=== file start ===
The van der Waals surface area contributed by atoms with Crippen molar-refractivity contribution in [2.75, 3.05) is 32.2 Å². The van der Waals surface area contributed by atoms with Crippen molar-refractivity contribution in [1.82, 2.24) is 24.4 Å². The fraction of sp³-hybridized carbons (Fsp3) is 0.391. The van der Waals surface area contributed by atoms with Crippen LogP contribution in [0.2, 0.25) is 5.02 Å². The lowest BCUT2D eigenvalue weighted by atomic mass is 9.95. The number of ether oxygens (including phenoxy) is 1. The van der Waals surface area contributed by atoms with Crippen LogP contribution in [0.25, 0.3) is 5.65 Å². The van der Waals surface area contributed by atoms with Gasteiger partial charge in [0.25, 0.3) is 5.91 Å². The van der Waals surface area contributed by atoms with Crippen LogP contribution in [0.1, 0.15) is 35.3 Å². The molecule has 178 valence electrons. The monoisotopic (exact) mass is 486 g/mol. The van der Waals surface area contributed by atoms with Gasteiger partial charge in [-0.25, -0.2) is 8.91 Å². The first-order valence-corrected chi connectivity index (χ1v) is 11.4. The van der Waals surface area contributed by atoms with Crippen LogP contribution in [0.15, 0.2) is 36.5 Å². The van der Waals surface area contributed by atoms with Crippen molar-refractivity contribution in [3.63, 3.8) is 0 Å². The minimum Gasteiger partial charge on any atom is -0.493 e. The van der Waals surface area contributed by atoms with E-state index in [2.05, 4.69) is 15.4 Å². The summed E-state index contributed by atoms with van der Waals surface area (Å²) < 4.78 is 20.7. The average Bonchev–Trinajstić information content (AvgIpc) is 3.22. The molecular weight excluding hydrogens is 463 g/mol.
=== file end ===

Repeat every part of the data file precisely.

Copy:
The van der Waals surface area contributed by atoms with Crippen molar-refractivity contribution in [2.75, 3.05) is 32.2 Å². The van der Waals surface area contributed by atoms with Crippen molar-refractivity contribution in [1.82, 2.24) is 24.4 Å². The fraction of sp³-hybridized carbons (Fsp3) is 0.391. The van der Waals surface area contributed by atoms with Crippen LogP contribution in [0.2, 0.25) is 5.02 Å². The lowest BCUT2D eigenvalue weighted by atomic mass is 9.95. The number of ether oxygens (including phenoxy) is 1. The van der Waals surface area contributed by atoms with Crippen LogP contribution in [0.25, 0.3) is 5.65 Å². The van der Waals surface area contributed by atoms with Gasteiger partial charge in [0.25, 0.3) is 5.91 Å². The van der Waals surface area contributed by atoms with Crippen LogP contribution in [0.1, 0.15) is 35.3 Å². The molecule has 178 valence electrons. The monoisotopic (exact) mass is 486 g/mol. The van der Waals surface area contributed by atoms with Gasteiger partial charge in [-0.25, -0.2) is 8.91 Å². The first-order valence-corrected chi connectivity index (χ1v) is 11.4. The van der Waals surface area contributed by atoms with Crippen LogP contribution in [0.15, 0.2) is 36.5 Å². The van der Waals surface area contributed by atoms with Crippen molar-refractivity contribution in [3.63, 3.8) is 0 Å². The minimum Gasteiger partial charge on any atom is -0.493 e. The van der Waals surface area contributed by atoms with E-state index in [2.05, 4.69) is 15.4 Å². The summed E-state index contributed by atoms with van der Waals surface area (Å²) < 4.78 is 20.7. The average Bonchev–Trinajstić information content (AvgIpc) is 3.22. The molecular weight excluding hydrogens is 463 g/mol.